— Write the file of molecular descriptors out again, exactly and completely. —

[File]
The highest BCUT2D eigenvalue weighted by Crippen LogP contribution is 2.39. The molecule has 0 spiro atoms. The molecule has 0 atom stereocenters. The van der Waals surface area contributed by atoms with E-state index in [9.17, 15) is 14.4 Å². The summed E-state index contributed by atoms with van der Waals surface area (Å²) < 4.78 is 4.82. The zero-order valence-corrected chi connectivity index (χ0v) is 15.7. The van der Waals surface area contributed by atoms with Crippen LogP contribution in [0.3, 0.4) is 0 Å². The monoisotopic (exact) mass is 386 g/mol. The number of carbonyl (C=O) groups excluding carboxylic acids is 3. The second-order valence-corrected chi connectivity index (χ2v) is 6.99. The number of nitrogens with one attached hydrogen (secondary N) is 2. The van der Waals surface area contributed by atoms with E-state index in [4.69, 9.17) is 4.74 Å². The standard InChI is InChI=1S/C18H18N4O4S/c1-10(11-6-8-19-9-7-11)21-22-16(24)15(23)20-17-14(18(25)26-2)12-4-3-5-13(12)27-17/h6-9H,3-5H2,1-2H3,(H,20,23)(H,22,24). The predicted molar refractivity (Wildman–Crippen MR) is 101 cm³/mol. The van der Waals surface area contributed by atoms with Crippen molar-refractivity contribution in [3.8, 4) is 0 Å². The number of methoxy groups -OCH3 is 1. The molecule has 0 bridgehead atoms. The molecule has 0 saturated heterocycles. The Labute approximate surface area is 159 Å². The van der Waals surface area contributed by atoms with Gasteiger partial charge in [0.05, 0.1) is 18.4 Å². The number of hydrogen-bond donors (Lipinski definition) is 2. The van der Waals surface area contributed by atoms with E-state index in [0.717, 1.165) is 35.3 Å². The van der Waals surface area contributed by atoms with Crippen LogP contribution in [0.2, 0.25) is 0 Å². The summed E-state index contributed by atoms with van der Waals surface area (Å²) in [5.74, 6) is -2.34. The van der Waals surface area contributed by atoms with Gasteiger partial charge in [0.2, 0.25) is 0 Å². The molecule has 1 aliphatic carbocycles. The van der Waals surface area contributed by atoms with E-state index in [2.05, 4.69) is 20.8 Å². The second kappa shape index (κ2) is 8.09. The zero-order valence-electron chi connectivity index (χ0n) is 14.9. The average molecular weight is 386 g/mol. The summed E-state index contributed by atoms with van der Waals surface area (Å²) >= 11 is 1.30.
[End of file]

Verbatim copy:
The highest BCUT2D eigenvalue weighted by Crippen LogP contribution is 2.39. The molecule has 0 spiro atoms. The molecule has 0 atom stereocenters. The van der Waals surface area contributed by atoms with E-state index in [9.17, 15) is 14.4 Å². The summed E-state index contributed by atoms with van der Waals surface area (Å²) < 4.78 is 4.82. The zero-order valence-corrected chi connectivity index (χ0v) is 15.7. The van der Waals surface area contributed by atoms with Crippen LogP contribution in [0.3, 0.4) is 0 Å². The monoisotopic (exact) mass is 386 g/mol. The number of carbonyl (C=O) groups excluding carboxylic acids is 3. The second-order valence-corrected chi connectivity index (χ2v) is 6.99. The number of nitrogens with one attached hydrogen (secondary N) is 2. The van der Waals surface area contributed by atoms with E-state index in [4.69, 9.17) is 4.74 Å². The standard InChI is InChI=1S/C18H18N4O4S/c1-10(11-6-8-19-9-7-11)21-22-16(24)15(23)20-17-14(18(25)26-2)12-4-3-5-13(12)27-17/h6-9H,3-5H2,1-2H3,(H,20,23)(H,22,24). The predicted molar refractivity (Wildman–Crippen MR) is 101 cm³/mol. The van der Waals surface area contributed by atoms with Crippen molar-refractivity contribution in [3.8, 4) is 0 Å². The number of methoxy groups -OCH3 is 1. The molecule has 0 bridgehead atoms. The molecule has 0 saturated heterocycles. The Labute approximate surface area is 159 Å². The van der Waals surface area contributed by atoms with Gasteiger partial charge in [0.05, 0.1) is 18.4 Å². The number of hydrogen-bond donors (Lipinski definition) is 2. The van der Waals surface area contributed by atoms with E-state index in [0.717, 1.165) is 35.3 Å². The van der Waals surface area contributed by atoms with Crippen LogP contribution in [0.2, 0.25) is 0 Å². The summed E-state index contributed by atoms with van der Waals surface area (Å²) in [5.74, 6) is -2.34. The van der Waals surface area contributed by atoms with Gasteiger partial charge in [0.2, 0.25) is 0 Å². The molecule has 1 aliphatic carbocycles. The van der Waals surface area contributed by atoms with E-state index in [2.05, 4.69) is 20.8 Å². The second kappa shape index (κ2) is 8.09. The zero-order valence-electron chi connectivity index (χ0n) is 14.9. The average molecular weight is 386 g/mol. The summed E-state index contributed by atoms with van der Waals surface area (Å²) >= 11 is 1.30.